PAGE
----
8:20 PM EST, FOX – Line: Colts -10.5, Over/Under: 46.5
As we reach the midway point of the campaign, a pair of teams looking to turn things around before it’s too late meet in the heartland as the Indianapolis Colts play host to the New York Jets, from Lucas Oil Stadium in Indianapolis, Indiana. For the third time in the last seven years the Jets (2-5, 3rd in AFC East) are starting over again as they look to finally get out of the doldrums that has been their residence for the better part of a decade now. After five consecutive losing seasons, this is a franchise that has proven to be anything but an easy fix, finishing last in their division in four of the last five years. Indeed, Gang Green has become largely irrelevant in the Big Apple, which is arguably the worst thing that can happen to any of their resident sporting franchises as they haven’t qualified for the playoffs since 2010. Poor coaching hires, high-profile draft busts, and blatant misses in Free Agency have all played a role in their prolonged struggles, though there is tepid optimism that they may finally have the right man in place to lead them out of the proverbial wilderness in the form of (Head Coach) Robert Saleh. After spending the previous four years as the San Francisco 49ers’ Defensive Coordinator, the 42-year old became the first Muslim Head Coach in the history of the National Football League, and with an endless reservoir of energy appears to be well-equipped to change the culture of a franchise in dire need of it. With stints in both Seattle (2011-2013) and San Francisco (2017-2020) under his belt, this guy knows what a winning program looks like, with each of those teams undergoing considerable growth en route to advancing to a Super Bowl during his stay. Make no mistake, that is very much the main priority for Saleh, for this is a roster that remains depleted of both playmakers and quality depth on both sides of the football, though you can already see his vision starting to take shape. The Defense in particular has responded well to his leadership, proving respectable against the run in allowing 115.1 yards per game (18th Overall) on 4.0 yards per carry (7th Overall), while ranking thirteenth on both third down (39.1%) and in the red zone (57.6%), despite yielding 29.4 points (30th Overall) on 390.4 total yards (28th Overall). The pass-rush has improved with the Defense compiling seventeen sacks (17th Overall) along with a solid pressure rate of 25.4% (12th Overall), as (2019 No. 3 Overall Pick) Quinnen Williams (24 TKL, 5 TFL, 9 QBH, 4.5 SK, 1 PD) has really begun to flourish within this new scheme. The only thing really missing from this unit has been takeaways, for they’ve logged only five thus far (29th Overall), which is a direct result of not having the requisite talent on the back end to take advantage of the opportunities created by the front four. Remember, with Saleh in charge this unit is running the Seattle Cover-3/Press-Bail scheme, which while simplistic in it’s nature relies upon some serious talent on that side of the football to execute, which he had in each of his previous stops, and the Jets simply don’t have at the moment. The same can be said on the offensive side of the football, where New York remains well behind the curve, though they hope that they have the pieces in place to grow. Saleh and (General manager) Joe Douglas tabbed Zach Wilson (57.5%, 1,168 YDS, 5.04 NY/A, 4 TD, 9 INT, 25.9 QBR) with the Second Overall Pick in the 2021 NFL Draft to be the Franchise Quarterback that the team has sought for so long. If you recall, (his predecessor) Sam Darnold (chosen 3rd Overall back in 2018) was supposed to be that man, but the previous regime completely failed at developing his talent and building a supporting cast around him, which is something that Saleh and Douglas will do everything in their power to refrain from repeating. However, as was the case with Darnold, Wilson hasn’t had much to work with thus far, and has certainly experienced a rough start to his career; the 22-year old has struggled to complete just 57.4% of his passes on a meager 5.04 net yards per attempt, with nine interceptions and nineteen sacks staining the first six games of his career. In an embarrassing 54-13 drubbing at the hands of the New England Patriots two weeks ago, he was knocked out of the affair with a sprained PCL, which sidelined him for last weekend’s surprising 34-31 victory over the upstart Cincinnati Bengals. And in the long run missing some time may not be the worst thing for the Rookie, who got an opportunity to take a step back and watch his Backup, Mike Whtie (74.0%, 607 YDS, 7.39 NY/A, 4 TD, 4 INT, 53.2 QBR), make some NFL history; all the 26-year old did was complete 37-of-45 passes for 405 yards, which marks the second-highest total ever registered by a Quarterback making his first start, and the most since Cam Newton (422) back in 2011. White rallied the hosts back from double-digit deficits on two occasions last Sunday, tossing two late touchdowns to pull the upset. Indeed, the Jets didn’t look like a team that was 1-5 coming into the contest, as they torched Cincinnati for season-highs of 511 total yards and thirty-two first downs all the while possessing the football for a commanding 36:20. Sure he made his share of mistakes (2 INT), but he and the coaching staff deserve a wealth of credit for coming back after an epic beatdown and putting together a solid game plan that was executed to a tee. With Wilson expected to miss at least another week of action, it’ll be interesting to see if they can build some momentum tonight with such a short turnaround against one of the better defenses in the league. Of course, these two teams met last year at Lucas Oil Stadium, which didn’t go well for the visitors at all; after tying the score at 7-7 in the first quarter, New York was gashed for twenty-nine unanswered points en route to a 36-7 blowout loss. Indianapolis’ Defense outscored the Jets altogether, returning a pair of interceptions for scores, while sacking the aforementioned Darnold in the end zone for a safety. Needless to say, the Gang Green faithful hope that this meeting has a very different ending, for they’re 3-2 against the Colts over the last decade, though have been one of the worst teams on Thursday nights in recent memory; over the last ten years, New York is a dreadful 2-8 (.200) on the short week, riding a three-game losing streak in that regard into tonight’s affair.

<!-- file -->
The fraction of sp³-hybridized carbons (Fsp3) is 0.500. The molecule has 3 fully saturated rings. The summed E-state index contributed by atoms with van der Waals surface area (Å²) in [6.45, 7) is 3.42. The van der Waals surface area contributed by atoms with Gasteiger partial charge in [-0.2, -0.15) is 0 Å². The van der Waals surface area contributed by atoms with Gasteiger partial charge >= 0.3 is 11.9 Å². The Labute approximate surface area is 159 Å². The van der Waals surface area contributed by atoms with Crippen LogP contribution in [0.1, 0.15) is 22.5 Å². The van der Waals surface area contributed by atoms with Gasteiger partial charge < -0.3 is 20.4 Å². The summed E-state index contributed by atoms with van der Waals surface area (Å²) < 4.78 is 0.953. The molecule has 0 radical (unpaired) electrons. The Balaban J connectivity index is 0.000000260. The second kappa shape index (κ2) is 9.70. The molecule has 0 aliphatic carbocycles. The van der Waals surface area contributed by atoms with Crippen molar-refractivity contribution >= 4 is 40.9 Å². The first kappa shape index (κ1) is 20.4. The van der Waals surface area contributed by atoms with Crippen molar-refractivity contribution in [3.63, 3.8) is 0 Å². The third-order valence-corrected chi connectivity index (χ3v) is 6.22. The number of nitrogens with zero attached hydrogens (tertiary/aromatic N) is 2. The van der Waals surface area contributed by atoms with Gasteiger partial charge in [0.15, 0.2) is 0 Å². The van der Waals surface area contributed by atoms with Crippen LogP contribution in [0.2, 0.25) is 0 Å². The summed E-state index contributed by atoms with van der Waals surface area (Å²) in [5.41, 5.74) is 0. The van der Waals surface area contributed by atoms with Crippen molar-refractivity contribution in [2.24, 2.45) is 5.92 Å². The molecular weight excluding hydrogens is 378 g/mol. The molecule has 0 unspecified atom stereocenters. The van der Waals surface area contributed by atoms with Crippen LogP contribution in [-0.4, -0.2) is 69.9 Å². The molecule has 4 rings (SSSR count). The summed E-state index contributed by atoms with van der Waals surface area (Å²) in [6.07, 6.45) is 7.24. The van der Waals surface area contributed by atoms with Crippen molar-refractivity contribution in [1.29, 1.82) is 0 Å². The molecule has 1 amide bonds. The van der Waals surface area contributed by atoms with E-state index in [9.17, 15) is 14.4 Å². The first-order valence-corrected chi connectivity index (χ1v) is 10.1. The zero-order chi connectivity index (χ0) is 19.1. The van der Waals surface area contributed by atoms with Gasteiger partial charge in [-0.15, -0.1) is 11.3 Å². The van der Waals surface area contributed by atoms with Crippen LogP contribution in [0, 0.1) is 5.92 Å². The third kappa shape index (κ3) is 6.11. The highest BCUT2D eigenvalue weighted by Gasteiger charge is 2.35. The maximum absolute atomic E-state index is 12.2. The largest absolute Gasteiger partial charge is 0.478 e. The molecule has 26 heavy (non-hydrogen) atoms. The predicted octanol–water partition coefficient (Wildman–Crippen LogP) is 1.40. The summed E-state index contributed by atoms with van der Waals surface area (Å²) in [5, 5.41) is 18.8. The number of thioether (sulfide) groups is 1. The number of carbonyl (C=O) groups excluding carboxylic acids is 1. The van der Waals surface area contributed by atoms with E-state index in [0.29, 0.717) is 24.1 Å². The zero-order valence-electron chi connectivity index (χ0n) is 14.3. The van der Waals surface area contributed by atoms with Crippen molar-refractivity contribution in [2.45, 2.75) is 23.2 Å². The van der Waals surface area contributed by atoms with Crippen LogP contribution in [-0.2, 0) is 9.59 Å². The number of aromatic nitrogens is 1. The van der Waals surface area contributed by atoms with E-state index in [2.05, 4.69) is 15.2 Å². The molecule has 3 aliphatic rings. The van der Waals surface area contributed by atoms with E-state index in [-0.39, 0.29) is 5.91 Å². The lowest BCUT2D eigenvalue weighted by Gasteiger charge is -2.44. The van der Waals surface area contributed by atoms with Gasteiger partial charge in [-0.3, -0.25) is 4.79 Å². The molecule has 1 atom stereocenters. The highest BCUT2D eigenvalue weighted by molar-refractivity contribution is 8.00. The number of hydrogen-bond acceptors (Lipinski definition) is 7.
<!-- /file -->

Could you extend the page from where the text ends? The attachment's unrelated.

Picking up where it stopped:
Meanwhile, unlike their opponent tonight the Colts (3-5, 2nd in AFC South) did not enter 2021 in rebuilding mode and were absolutely expected to contend within the AFC, though have nonetheless met considerable disappointment. With roughly half of the campaign in the books, Indianapolis couldn’t have envisioned themselves two games under .500 and on the outside looking in at the playoff race. So what has gone wrong in Indy, you ask? Well, let’s take a quick look at how they got here first. Now in his fourth season with the franchise, (Head Coach) Frank Reich had taken his charges to the postseason in two of his three years on the job despite having a proverbial revolving door at the game’s most important position: Quarterback. Upon his hiring back in 2018, Reich rode a resurrected Andrew Luck to a 10-6 finish and a trip to the second round of the playoffs, only for Luck (29-years old at the time) to abruptly retire altogether midway through the following preseason, leaving the Colts to pick up the pieces en route to a 7-9 record with his backup, Jacoby Brissett. Then last season, Indianapolis managed to convince (veteran Quarterback) Philip Rivers NOT to retire, with the eight-time Pro-Bowler guiding them to an 11-5 finish and a trip to the Wild Card before ultimately calling it a career after his seventeenth season. That trend would continue into 2021 with Carson Wentz (62.3%, 1,926 YDS, 6.31 NY/A, 14 TD, 3 INT, 54.1 QBR), who arrived via trade with the Philadelphia Eagles in exchange for a 2021 Third Round Pick and a conditional selection in 2022. Of course, there was perhaps no player in the NFL that needed a change of scenery more so than Wentz, who had fallen out of favor with the coaching staff, the locker room, the media, and the faithful in Philly over a campaign in which he regressed considerably before eventually being benched for the rest of their run. However, Reich was part of the coaching staff that helped launched the former Pro-Bowler back in 2016, serving as his Offensive Coordinator for the first two years of his career, so there is arguably no better coach to repair a player who looked very much broken a year ago. However, injuries played a major role in his fall from grace in Philadelphia, and threatened to do so immediately in Indianapolis, as the 29-year old missed all of the preseason rehabbing from foot surgery, and spent much of the first few weeks of the campaign playing on not one, but TWO, sprained ankles. To his credit, Wentz has performed much better as he’s gotten healthier, posting figures that were a sizable improvement on than anything he had managed over the last few years, with better protection serving as the catalyst to his success; Wentz was sacked a league-high FIFTY times in 2020 (10.3%), and thus far has been dropped for a loss on just sixteen occasions (5.6%). A punishing ground game has certainly eased his transition, with the Colts averaging 122.0 rushing yards (12th Overall) on a healthy 4.6 yards per carry (7th Overall) thus far, led by (Sophomore Tailback) Jonathan Taylor (121 CAR, 649 YDS, 5.4 Y/A, 6 TD), who ranks second in the league in rushing at 649 yards. Taylor came on strong towards the end of last season, churning out 741 yards over the final six games, with his side winning all but one of those outings. This season Reich has utilized him far more in the passing game, with the 22-year old on pace to shatter the numbers that he posted as a Rookie, reeling in twenty-one receptions for 265 yards and a score thus far. With all that said, why is this team a mediocre 3-5? Well, thanks to a number of early injuries (including Wentz), the Colts’ Offense started slowly, averaging 18.6 points on just 318.3 total yards en route to losing their first three games. However, Wentz & Co would turn things around in short order, scoring 28.8 points per game on 370.4 total yards over the course of the following five contests, surpassing the 30-point threshold in each of their last three games. Unfortunately, they’ve twice come up short in overtime, including heartbreaking losses to the Baltimore Ravens (25-31), whom they led by as many as nineteen points in the fourth quarter, and most recently the Tennessee Titans (31-34), which is perhaps the bitterest pill to swallow. Reich’s troops opened last weekend’s affair on fire, racing out to an early 14-0 lead only for the visitors to rally back and square things away before a field goal right before the half returned them the lead going into intermission. From there the combatants would trade blows until Wentz, who looking to avoid a sack in his own end zone, attempted an ill-fated pass that was intercepted by Tennessee, who took a 31-24 lead with just 1:26 left in the fourth. Rather than sulk in defeat, Wentz would engineer a furious 8-play, 75-yard drive aided by a crucial 42-yard pass interference on the visiting side in the end zone, allowing the aforementioned Taylor to punch it in from the 1-yard line and send the affair into overtime. Both teams would possess the football twice, with Wentz tossing his second interception of the afternoon towards midfield, turning it back over to their division rivals, who eventually kicked the game-winning field goal from forty-four yards out. Needless to say, this was a debilitating loss for the Colts, who had already fallen to the Titans once this season and essentially trail them by FOUR games within the division, which is a deficit that seems insurmountable even in a seventeen-game regular season. The loss was also the continuation of an alarming trend for Indy, who have struggled to close out games of late; Sunday’s defeat marked the third time in which they lost when leading in the fourth quarter (most in the NFL), while being outscored by twenty-seven points in the fourth quarter and overtime despite besting their opponents by forty-four points through the first three quarters of play. Now on a short week, they’ll be looking to refrain from suffering that same fate against the Jets, who as we stated earlier were utterly DEMOLISHED in their trip to Lucas Oil Stadium a year ago; while the Defense accounted for fourteen of their thirty-six points on the afternoon, Taylor would rush for fifty-nine yards and the first touchdown of his professional career, while (veteran Receiver) T.Y. Hilton (6 REC, 96 YDS, 16.0 Y/R, 0 TD) would total fifty-two yards on three catches, one of eight different Colts to log a reception. Unfortunately, the oft-injured Hilton will miss tonight’s contest after suffering a concussion last weekend against Tennessee, while (three-time All-Pro Guard) Quenton Nelson is a game-time decision after missing practice throughout the short week with an ailing toe. Indianapolis are 6-4 on Thursday night over the last decade, though after winning five straight contests from 2011 to 2015 managed to snap a four-game losing streak in that regard last season with a 34-17 victory at Tennessee.